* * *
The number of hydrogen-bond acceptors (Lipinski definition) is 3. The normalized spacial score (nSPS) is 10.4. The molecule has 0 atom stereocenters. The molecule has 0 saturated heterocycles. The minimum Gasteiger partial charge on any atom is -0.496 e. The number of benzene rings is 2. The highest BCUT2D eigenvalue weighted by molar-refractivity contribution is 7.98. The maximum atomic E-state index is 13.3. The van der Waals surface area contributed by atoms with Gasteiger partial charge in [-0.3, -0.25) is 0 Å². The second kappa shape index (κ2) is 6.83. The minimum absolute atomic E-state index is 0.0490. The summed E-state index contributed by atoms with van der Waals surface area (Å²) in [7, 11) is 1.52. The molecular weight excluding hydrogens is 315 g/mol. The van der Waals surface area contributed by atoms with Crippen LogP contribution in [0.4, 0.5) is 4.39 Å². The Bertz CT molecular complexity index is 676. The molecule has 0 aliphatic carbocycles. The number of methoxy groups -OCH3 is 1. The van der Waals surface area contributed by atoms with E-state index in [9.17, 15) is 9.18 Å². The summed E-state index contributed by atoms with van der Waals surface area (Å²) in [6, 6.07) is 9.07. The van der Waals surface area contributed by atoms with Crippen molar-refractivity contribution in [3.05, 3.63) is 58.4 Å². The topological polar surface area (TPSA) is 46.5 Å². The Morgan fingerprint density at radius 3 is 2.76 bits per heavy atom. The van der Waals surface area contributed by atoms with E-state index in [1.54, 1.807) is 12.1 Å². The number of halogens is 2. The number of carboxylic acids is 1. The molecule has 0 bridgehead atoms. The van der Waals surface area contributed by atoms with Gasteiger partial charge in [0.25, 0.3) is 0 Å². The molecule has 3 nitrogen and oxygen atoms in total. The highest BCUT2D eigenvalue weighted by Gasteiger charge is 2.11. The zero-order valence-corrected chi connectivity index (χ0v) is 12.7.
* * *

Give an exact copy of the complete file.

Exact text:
The number of hydrogen-bond acceptors (Lipinski definition) is 3. The normalized spacial score (nSPS) is 10.4. The molecule has 0 atom stereocenters. The molecule has 0 saturated heterocycles. The minimum Gasteiger partial charge on any atom is -0.496 e. The number of benzene rings is 2. The highest BCUT2D eigenvalue weighted by molar-refractivity contribution is 7.98. The maximum atomic E-state index is 13.3. The van der Waals surface area contributed by atoms with Gasteiger partial charge in [-0.3, -0.25) is 0 Å². The second kappa shape index (κ2) is 6.83. The minimum absolute atomic E-state index is 0.0490. The summed E-state index contributed by atoms with van der Waals surface area (Å²) in [7, 11) is 1.52. The molecular weight excluding hydrogens is 315 g/mol. The van der Waals surface area contributed by atoms with Crippen LogP contribution in [0.4, 0.5) is 4.39 Å². The Bertz CT molecular complexity index is 676. The molecule has 0 aliphatic carbocycles. The number of methoxy groups -OCH3 is 1. The van der Waals surface area contributed by atoms with E-state index in [9.17, 15) is 9.18 Å². The summed E-state index contributed by atoms with van der Waals surface area (Å²) in [6, 6.07) is 9.07. The van der Waals surface area contributed by atoms with Crippen molar-refractivity contribution in [3.05, 3.63) is 58.4 Å². The topological polar surface area (TPSA) is 46.5 Å². The Morgan fingerprint density at radius 3 is 2.76 bits per heavy atom. The van der Waals surface area contributed by atoms with E-state index in [1.54, 1.807) is 12.1 Å². The number of halogens is 2. The number of carboxylic acids is 1. The molecule has 0 bridgehead atoms. The van der Waals surface area contributed by atoms with Gasteiger partial charge in [0.25, 0.3) is 0 Å². The molecule has 3 nitrogen and oxygen atoms in total. The highest BCUT2D eigenvalue weighted by Gasteiger charge is 2.11. The zero-order valence-corrected chi connectivity index (χ0v) is 12.7.